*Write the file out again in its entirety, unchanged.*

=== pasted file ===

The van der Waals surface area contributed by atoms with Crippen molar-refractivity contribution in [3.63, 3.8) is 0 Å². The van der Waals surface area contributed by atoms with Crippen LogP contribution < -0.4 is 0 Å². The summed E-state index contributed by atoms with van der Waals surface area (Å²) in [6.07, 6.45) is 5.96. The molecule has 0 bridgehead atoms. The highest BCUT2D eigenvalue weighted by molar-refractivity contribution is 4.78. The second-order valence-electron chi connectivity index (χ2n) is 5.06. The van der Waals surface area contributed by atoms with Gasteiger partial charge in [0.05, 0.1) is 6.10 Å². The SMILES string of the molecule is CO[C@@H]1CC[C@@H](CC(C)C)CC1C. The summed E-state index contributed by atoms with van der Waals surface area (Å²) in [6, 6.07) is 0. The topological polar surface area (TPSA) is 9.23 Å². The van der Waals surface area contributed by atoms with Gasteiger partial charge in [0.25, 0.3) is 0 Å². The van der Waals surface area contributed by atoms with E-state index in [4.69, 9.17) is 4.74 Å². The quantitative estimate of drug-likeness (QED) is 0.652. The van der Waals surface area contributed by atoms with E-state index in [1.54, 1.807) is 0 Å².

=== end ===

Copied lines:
The van der Waals surface area contributed by atoms with Crippen molar-refractivity contribution in [3.63, 3.8) is 0 Å². The van der Waals surface area contributed by atoms with Crippen LogP contribution < -0.4 is 0 Å². The summed E-state index contributed by atoms with van der Waals surface area (Å²) in [6.07, 6.45) is 5.96. The molecule has 0 bridgehead atoms. The highest BCUT2D eigenvalue weighted by molar-refractivity contribution is 4.78. The second-order valence-electron chi connectivity index (χ2n) is 5.06. The van der Waals surface area contributed by atoms with Gasteiger partial charge in [0.05, 0.1) is 6.10 Å². The SMILES string of the molecule is CO[C@@H]1CC[C@@H](CC(C)C)CC1C. The summed E-state index contributed by atoms with van der Waals surface area (Å²) in [6, 6.07) is 0. The topological polar surface area (TPSA) is 9.23 Å². The van der Waals surface area contributed by atoms with Gasteiger partial charge in [0.25, 0.3) is 0 Å². The van der Waals surface area contributed by atoms with E-state index in [4.69, 9.17) is 4.74 Å². The quantitative estimate of drug-likeness (QED) is 0.652. The van der Waals surface area contributed by atoms with E-state index in [1.54, 1.807) is 0 Å².